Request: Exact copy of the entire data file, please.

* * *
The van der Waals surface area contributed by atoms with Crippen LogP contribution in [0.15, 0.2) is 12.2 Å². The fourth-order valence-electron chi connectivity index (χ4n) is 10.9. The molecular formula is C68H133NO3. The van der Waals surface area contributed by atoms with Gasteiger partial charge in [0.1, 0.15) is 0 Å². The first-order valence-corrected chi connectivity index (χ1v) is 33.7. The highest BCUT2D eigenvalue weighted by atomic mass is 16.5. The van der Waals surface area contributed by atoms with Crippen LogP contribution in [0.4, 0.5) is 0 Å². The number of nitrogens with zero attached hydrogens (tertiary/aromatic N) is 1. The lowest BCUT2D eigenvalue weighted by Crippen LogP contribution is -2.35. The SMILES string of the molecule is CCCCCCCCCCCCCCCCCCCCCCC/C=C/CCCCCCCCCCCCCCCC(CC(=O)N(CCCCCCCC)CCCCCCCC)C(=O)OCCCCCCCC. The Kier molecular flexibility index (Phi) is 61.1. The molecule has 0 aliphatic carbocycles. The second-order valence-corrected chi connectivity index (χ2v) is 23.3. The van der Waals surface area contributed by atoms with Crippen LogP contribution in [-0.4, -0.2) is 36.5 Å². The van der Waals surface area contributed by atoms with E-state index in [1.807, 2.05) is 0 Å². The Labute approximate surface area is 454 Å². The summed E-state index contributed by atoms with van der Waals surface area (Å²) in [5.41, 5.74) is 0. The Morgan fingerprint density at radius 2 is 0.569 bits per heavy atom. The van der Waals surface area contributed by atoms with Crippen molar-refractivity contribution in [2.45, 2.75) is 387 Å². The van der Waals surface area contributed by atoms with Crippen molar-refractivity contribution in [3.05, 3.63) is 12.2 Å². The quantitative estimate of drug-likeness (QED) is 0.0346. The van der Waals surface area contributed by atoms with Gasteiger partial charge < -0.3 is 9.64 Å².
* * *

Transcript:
The van der Waals surface area contributed by atoms with Crippen LogP contribution in [0.15, 0.2) is 12.2 Å². The fourth-order valence-electron chi connectivity index (χ4n) is 10.9. The molecular formula is C68H133NO3. The van der Waals surface area contributed by atoms with Gasteiger partial charge in [0.1, 0.15) is 0 Å². The first-order valence-corrected chi connectivity index (χ1v) is 33.7. The highest BCUT2D eigenvalue weighted by atomic mass is 16.5. The van der Waals surface area contributed by atoms with Crippen LogP contribution in [0.4, 0.5) is 0 Å². The number of nitrogens with zero attached hydrogens (tertiary/aromatic N) is 1. The lowest BCUT2D eigenvalue weighted by Crippen LogP contribution is -2.35. The SMILES string of the molecule is CCCCCCCCCCCCCCCCCCCCCCC/C=C/CCCCCCCCCCCCCCCC(CC(=O)N(CCCCCCCC)CCCCCCCC)C(=O)OCCCCCCCC. The Kier molecular flexibility index (Phi) is 61.1. The molecule has 0 aliphatic carbocycles. The second-order valence-corrected chi connectivity index (χ2v) is 23.3. The van der Waals surface area contributed by atoms with Crippen LogP contribution in [-0.4, -0.2) is 36.5 Å². The van der Waals surface area contributed by atoms with E-state index in [1.807, 2.05) is 0 Å². The Labute approximate surface area is 454 Å². The summed E-state index contributed by atoms with van der Waals surface area (Å²) in [5.41, 5.74) is 0. The Morgan fingerprint density at radius 2 is 0.569 bits per heavy atom. The van der Waals surface area contributed by atoms with Crippen molar-refractivity contribution in [2.45, 2.75) is 387 Å². The van der Waals surface area contributed by atoms with Crippen molar-refractivity contribution in [3.05, 3.63) is 12.2 Å². The quantitative estimate of drug-likeness (QED) is 0.0346. The van der Waals surface area contributed by atoms with Gasteiger partial charge < -0.3 is 9.64 Å².